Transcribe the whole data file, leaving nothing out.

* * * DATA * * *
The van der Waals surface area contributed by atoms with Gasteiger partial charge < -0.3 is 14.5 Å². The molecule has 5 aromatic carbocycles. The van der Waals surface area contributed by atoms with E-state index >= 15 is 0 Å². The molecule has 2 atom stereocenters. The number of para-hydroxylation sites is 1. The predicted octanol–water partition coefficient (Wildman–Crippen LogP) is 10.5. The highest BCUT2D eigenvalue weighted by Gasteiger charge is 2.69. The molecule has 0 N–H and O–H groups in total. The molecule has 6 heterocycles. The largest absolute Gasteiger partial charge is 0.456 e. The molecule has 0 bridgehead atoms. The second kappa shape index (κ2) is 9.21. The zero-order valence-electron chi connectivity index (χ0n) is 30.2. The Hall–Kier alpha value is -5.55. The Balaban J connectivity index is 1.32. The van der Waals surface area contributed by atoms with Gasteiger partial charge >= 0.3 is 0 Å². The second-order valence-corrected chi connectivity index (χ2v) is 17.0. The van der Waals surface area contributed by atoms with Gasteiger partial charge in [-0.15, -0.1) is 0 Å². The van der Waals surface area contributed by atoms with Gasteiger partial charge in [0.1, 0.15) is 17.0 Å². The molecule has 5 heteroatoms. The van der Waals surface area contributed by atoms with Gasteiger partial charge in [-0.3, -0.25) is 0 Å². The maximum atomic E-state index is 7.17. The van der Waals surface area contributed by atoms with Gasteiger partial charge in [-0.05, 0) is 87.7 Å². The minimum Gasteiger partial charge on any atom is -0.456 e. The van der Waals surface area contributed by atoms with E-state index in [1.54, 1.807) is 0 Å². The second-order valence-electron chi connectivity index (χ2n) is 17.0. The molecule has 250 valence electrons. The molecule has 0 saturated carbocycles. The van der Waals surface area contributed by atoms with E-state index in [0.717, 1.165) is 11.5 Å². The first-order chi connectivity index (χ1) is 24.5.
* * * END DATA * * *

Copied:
The van der Waals surface area contributed by atoms with Gasteiger partial charge < -0.3 is 14.5 Å². The molecule has 5 aromatic carbocycles. The van der Waals surface area contributed by atoms with E-state index >= 15 is 0 Å². The molecule has 2 atom stereocenters. The number of para-hydroxylation sites is 1. The predicted octanol–water partition coefficient (Wildman–Crippen LogP) is 10.5. The highest BCUT2D eigenvalue weighted by Gasteiger charge is 2.69. The molecule has 0 N–H and O–H groups in total. The molecule has 6 heterocycles. The largest absolute Gasteiger partial charge is 0.456 e. The molecule has 0 bridgehead atoms. The second kappa shape index (κ2) is 9.21. The zero-order valence-electron chi connectivity index (χ0n) is 30.2. The Hall–Kier alpha value is -5.55. The Balaban J connectivity index is 1.32. The van der Waals surface area contributed by atoms with Gasteiger partial charge >= 0.3 is 0 Å². The second-order valence-corrected chi connectivity index (χ2v) is 17.0. The van der Waals surface area contributed by atoms with Gasteiger partial charge in [-0.15, -0.1) is 0 Å². The van der Waals surface area contributed by atoms with Gasteiger partial charge in [0.1, 0.15) is 17.0 Å². The molecule has 5 heteroatoms. The van der Waals surface area contributed by atoms with Gasteiger partial charge in [-0.3, -0.25) is 0 Å². The maximum atomic E-state index is 7.17. The van der Waals surface area contributed by atoms with Gasteiger partial charge in [-0.05, 0) is 87.7 Å². The minimum Gasteiger partial charge on any atom is -0.456 e. The van der Waals surface area contributed by atoms with E-state index in [1.54, 1.807) is 0 Å². The second-order valence-electron chi connectivity index (χ2n) is 17.0. The molecule has 250 valence electrons. The molecule has 0 saturated carbocycles. The van der Waals surface area contributed by atoms with E-state index in [0.717, 1.165) is 11.5 Å². The first-order chi connectivity index (χ1) is 24.5.